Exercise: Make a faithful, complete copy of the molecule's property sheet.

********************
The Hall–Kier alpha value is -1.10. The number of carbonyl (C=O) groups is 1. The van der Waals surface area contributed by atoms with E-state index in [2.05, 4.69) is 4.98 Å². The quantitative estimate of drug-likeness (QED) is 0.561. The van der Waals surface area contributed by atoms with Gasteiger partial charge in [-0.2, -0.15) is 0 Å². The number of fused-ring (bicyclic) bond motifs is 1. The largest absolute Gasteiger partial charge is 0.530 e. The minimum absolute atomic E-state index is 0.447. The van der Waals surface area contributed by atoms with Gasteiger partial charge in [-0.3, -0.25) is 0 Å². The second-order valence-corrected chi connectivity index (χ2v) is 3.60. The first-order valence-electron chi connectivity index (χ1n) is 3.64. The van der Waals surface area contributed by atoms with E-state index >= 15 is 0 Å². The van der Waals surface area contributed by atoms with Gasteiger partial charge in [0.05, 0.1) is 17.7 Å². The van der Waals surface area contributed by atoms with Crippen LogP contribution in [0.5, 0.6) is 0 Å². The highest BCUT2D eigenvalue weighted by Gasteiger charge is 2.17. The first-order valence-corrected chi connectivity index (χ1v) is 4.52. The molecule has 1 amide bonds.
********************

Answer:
The Hall–Kier alpha value is -1.10. The number of carbonyl (C=O) groups is 1. The van der Waals surface area contributed by atoms with E-state index in [2.05, 4.69) is 4.98 Å². The quantitative estimate of drug-likeness (QED) is 0.561. The van der Waals surface area contributed by atoms with Gasteiger partial charge in [-0.2, -0.15) is 0 Å². The number of fused-ring (bicyclic) bond motifs is 1. The largest absolute Gasteiger partial charge is 0.530 e. The minimum absolute atomic E-state index is 0.447. The van der Waals surface area contributed by atoms with Gasteiger partial charge in [-0.3, -0.25) is 0 Å². The second-order valence-corrected chi connectivity index (χ2v) is 3.60. The first-order valence-electron chi connectivity index (χ1n) is 3.64. The van der Waals surface area contributed by atoms with E-state index >= 15 is 0 Å². The van der Waals surface area contributed by atoms with Gasteiger partial charge in [0.05, 0.1) is 17.7 Å². The van der Waals surface area contributed by atoms with Crippen LogP contribution in [0.5, 0.6) is 0 Å². The highest BCUT2D eigenvalue weighted by Gasteiger charge is 2.17. The first-order valence-corrected chi connectivity index (χ1v) is 4.52. The molecule has 1 amide bonds.